This is what being a "companion animal," is all about. http://www.azstarnet.com/dailystar/dailystar/35270.php

Regards
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This is what being a "companion animal," is all about. http://www.azstarnet.com/dailystar/dailystar/35270.php Regards

Very, very good story. Certainly shows exactly why a bird especially a Macaw is not something to be taken lightly, or given as a gift. Sounds like this was one very lucky bird. The owners had no idea what they were getting into, but I'm glad they fell in love with the bird and finally learned how to handle him. I had to laugh when reading it as I had just finished a wrestling session with my Macaw.
The letting the bird fly free makes me nervous though. They are playing with fire there, and I sure hope they remain lucky. It could easily turn tragic.

25% graduate functional illiterates. We should remove the warning labels from everything and let nature take care of the problem. Peter Weisbach
The letting the bird fly free makes me nervous though. They are playing with fire there, and I sure hope they remain lucky. It could easily turn tragic.

Exactly what I thought, Alex. They ought to clip him enough that he can't reach roof altitude!! Also, a harness might be a good idea when they're out.
Becky
The letting the bird fly free makes me nervous though. ... sure hope they remain lucky. It could easily turn tragic.

Exactly what I thought, Alex. They ought to clip him enough that he can't reach roof altitude!! Also, a harness might be a good idea when they're out.

It could be they're hoping the bird will fly off. I have my BCC because it flew out of a tree and landed on a neighbors shoulder. The neighbor tried for a month to find the owner. I suspect the bird was encouraged to leave the previous owner. He is rather noisy. He remains fully flightworthy and he's my cuddliest bird.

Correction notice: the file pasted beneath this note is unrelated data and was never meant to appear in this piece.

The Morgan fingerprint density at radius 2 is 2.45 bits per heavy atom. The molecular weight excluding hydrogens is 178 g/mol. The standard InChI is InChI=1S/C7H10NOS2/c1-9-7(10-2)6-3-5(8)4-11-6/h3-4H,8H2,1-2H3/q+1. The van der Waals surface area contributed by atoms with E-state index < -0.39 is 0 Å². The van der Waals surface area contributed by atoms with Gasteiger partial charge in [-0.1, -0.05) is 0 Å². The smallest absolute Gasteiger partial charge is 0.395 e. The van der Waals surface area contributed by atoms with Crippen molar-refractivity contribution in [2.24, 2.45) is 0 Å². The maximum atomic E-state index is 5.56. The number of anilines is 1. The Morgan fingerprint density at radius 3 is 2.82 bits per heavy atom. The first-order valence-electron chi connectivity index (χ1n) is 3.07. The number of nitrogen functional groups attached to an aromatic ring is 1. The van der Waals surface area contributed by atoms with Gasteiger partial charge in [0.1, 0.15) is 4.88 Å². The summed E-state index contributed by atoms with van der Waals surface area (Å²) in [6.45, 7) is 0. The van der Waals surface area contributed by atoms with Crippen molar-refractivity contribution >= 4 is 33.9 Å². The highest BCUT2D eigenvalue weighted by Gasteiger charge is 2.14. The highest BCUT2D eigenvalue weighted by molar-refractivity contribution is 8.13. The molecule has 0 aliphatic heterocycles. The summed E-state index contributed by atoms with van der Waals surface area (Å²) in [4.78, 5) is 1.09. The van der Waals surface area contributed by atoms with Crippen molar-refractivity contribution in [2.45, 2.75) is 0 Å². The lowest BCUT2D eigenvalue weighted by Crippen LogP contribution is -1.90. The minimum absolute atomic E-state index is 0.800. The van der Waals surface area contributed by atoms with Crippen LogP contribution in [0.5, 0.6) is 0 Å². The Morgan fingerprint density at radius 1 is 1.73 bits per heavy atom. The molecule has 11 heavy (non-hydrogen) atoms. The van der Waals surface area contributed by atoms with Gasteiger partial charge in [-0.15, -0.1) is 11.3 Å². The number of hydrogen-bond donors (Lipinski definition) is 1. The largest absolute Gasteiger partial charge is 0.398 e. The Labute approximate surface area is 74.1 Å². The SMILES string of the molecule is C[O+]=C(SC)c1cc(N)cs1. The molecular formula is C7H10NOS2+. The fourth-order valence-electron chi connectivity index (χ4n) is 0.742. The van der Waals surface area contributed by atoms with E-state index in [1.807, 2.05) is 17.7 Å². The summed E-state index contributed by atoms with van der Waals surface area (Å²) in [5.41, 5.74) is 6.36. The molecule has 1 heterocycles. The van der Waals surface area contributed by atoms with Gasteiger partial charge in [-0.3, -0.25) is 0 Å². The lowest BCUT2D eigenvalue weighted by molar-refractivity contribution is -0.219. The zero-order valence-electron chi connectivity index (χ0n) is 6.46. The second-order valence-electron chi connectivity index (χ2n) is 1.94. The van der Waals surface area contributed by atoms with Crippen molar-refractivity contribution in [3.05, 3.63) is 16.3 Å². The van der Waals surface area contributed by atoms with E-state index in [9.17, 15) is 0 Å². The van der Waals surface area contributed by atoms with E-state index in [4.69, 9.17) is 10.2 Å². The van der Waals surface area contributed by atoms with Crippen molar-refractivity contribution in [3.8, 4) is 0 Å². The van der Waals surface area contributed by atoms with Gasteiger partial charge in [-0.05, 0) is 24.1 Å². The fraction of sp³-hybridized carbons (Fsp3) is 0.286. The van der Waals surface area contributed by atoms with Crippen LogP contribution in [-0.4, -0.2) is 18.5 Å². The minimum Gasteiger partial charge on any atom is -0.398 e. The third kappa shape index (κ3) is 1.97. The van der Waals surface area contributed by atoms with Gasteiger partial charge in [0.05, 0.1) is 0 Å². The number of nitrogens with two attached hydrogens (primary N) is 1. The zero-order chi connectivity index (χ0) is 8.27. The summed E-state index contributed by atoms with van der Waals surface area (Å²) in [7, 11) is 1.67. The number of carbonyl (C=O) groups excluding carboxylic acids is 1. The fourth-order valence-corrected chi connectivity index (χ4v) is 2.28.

There are lots of folks who freefly their birds, and don't tell us we should freefly ours. So I won't tell them that they shouldn't freefly theirs. All those good folks whose birds are strong and confident flyers - "birds" in every sense of the word - that actually recognize their homes from the air, do reliable recalls, and know how to fly down (a hard thing to learn, and impossible to get a handle of for a bird without flight capability) do a great job with their birds and don't lose them, like the "but he was clipped and I thought he couldn't fly!" folks do.
It's a treat to be on lists with the freeflight folks and read about - and see pictures of - birds who are still 100% bird and not feathered rocks. Their training is amazing and their abilities are truly awe-inspiring! Emotion: smile Maybe some of us wouldn't do it - but it's quite a jump from "I would never do that with my birds!" to "Nobody should do that with their birds!".

owly
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There are lots of folks who freefly their birds, and don't tell us we should freefly ours. So I won't ... and confident flyers - "birds" in every sense of the word - that actually recognize their homes from the air,